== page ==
Clinton to assail Trump in foreign policy speech

WASHINGTON U.S. Democratic presidential candidate Hillary Clinton will contrast her foreign policy credentials with those of Donald Trump in a speech on Thursday that will portray the Republican rival she calls a “loose cannon” as too dangerous be president, her campaign said.

Clinton, U.S. secretary of state from 2009-13, has called Trump “divisive and dangerous” and has said the former reality television star is unqualified to lead the country.

She will seek to convey the threat Trump poses and to present her vision for preserving U.S. security and its position as a world leader, Clinton’s campaign told Reuters.

Her foreign policy speech in San Diego will come just before presidential nominating contests in California and five others states on Tuesday, which Clinton hopes will put to rest what has been an unexpectedly tenacious challenge from U.S. Senator Bernie Sanders of Vermont.

Her target, however, will be the Republican, who has moved past the primary battle and is now presumptive nominee for his party in the Nov. 8 presidential election.

Trump’s willingness to speak with North Korean dictator Kim Jong Un, his criticism of British politicians and his suggestion that Japan and South Korea should acquire nuclear weapons have been cited by Clinton as risky and irresponsible. She has repeatedly called the New York billionaire a “loose cannon.”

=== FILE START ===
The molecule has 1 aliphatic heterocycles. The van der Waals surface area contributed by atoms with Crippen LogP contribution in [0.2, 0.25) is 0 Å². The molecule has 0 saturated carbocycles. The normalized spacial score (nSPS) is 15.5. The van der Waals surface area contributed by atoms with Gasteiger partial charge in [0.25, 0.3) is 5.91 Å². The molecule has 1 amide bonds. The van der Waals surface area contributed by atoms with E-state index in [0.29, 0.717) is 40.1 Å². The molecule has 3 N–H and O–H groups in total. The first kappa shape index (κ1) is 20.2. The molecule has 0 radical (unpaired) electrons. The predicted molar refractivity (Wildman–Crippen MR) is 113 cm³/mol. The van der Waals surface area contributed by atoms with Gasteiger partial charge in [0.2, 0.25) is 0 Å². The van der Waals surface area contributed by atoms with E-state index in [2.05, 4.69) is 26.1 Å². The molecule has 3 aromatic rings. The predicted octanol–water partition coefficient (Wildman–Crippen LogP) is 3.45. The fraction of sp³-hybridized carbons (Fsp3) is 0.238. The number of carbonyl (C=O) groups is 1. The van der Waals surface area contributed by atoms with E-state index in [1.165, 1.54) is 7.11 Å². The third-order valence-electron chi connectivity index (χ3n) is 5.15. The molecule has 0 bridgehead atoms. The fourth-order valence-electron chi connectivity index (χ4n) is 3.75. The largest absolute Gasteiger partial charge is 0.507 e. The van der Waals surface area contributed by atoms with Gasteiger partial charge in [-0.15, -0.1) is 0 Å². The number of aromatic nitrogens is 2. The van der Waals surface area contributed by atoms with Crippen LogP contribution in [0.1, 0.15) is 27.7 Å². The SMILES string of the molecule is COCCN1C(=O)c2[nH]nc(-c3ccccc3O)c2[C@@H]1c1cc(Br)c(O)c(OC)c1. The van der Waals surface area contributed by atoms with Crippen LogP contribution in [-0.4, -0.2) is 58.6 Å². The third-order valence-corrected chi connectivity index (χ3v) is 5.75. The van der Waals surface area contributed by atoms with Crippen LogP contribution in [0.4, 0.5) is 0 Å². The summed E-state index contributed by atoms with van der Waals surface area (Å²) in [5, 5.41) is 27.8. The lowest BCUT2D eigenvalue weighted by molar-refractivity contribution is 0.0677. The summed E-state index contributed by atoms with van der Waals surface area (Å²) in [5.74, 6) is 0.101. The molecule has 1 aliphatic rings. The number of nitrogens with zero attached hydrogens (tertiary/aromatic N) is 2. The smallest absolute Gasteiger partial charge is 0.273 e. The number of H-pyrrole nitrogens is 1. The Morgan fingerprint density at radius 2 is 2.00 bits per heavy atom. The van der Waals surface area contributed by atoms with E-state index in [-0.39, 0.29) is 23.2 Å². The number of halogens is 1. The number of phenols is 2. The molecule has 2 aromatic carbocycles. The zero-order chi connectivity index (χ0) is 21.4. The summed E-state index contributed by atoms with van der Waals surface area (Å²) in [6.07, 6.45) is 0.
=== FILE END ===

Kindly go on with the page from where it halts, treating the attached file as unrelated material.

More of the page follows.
In an interview on CNN in May, the former U.S. senator and first lady said his proposal to temporarily ban Muslims from entering the United States would play into the hands of terrorists.

“When you run for president of the United States, the entire world is listening and watching,” Clinton told CNN. “So when you say you’re going to bar all Muslims, you’re sending evidence to the Muslim world, and you’re also sending a message to terrorists. … Donald Trump is essentially being used as a recruiter for more people to join the cause of terrorism.”

In her speech, first reported by The Washington Post, Clinton will denounce the fear-mongering, bigotry and defeatism that she believes Trump is peddling, the campaign said.

California Governor Jerry Brown, a Democrat, endorsed Clinton on Tuesday with a warning about “the dangerous candidacy of Donald Trump,” which he said would risk the spread of nuclear weapons.

Trump has touted himself as an American strongman who would embrace waterboarding and other brutal interrogation techniques for terrorism suspects. Waterboarding, a kind of simulated drowning, has been widely denounced as torture and its use by the United States was banned by President Barack Obama in 2009.

Trump has also said he would renegotiate trade deals and ask non-paying NATO members to “pay up” or “get out.” His sweeping pronouncements, isolationist tendencies and disregard for decades-old U.S. foreign policy positions has alarmed a number of Republicans.

In March, more than 90 Republican foreign policy veterans have pledged to oppose Donald Trump, saying his proposals would undermine U.S. security.

(Writing by Doina Chiacu; Editing by Frances Kerry)

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